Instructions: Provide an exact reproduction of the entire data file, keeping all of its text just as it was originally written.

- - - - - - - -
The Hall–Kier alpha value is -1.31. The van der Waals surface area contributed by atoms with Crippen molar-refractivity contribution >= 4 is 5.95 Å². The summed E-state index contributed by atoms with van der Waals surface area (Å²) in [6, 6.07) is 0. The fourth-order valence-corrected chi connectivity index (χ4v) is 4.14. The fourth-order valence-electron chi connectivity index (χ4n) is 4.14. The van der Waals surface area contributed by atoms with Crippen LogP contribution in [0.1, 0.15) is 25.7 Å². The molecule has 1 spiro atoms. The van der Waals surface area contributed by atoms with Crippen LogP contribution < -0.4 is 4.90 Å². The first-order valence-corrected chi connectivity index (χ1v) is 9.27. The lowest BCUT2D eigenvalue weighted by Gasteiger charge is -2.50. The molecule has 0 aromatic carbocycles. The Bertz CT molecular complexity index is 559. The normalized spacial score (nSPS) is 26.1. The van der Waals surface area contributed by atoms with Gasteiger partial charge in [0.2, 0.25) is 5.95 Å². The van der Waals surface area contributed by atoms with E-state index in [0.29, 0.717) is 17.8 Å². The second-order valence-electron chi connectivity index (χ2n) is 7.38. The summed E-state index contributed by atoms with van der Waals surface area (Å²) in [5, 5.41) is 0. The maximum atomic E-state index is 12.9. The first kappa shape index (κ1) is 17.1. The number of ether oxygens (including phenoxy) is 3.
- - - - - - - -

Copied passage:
The Hall–Kier alpha value is -1.31. The van der Waals surface area contributed by atoms with Crippen molar-refractivity contribution >= 4 is 5.95 Å². The summed E-state index contributed by atoms with van der Waals surface area (Å²) in [6, 6.07) is 0. The fourth-order valence-corrected chi connectivity index (χ4v) is 4.14. The fourth-order valence-electron chi connectivity index (χ4n) is 4.14. The van der Waals surface area contributed by atoms with Crippen LogP contribution in [0.1, 0.15) is 25.7 Å². The molecule has 1 spiro atoms. The van der Waals surface area contributed by atoms with Crippen LogP contribution < -0.4 is 4.90 Å². The first-order valence-corrected chi connectivity index (χ1v) is 9.27. The lowest BCUT2D eigenvalue weighted by Gasteiger charge is -2.50. The molecule has 0 aromatic carbocycles. The Bertz CT molecular complexity index is 559. The normalized spacial score (nSPS) is 26.1. The van der Waals surface area contributed by atoms with Gasteiger partial charge in [0.2, 0.25) is 5.95 Å². The van der Waals surface area contributed by atoms with E-state index in [0.29, 0.717) is 17.8 Å². The second-order valence-electron chi connectivity index (χ2n) is 7.38. The summed E-state index contributed by atoms with van der Waals surface area (Å²) in [5, 5.41) is 0. The maximum atomic E-state index is 12.9. The first kappa shape index (κ1) is 17.1. The number of ether oxygens (including phenoxy) is 3.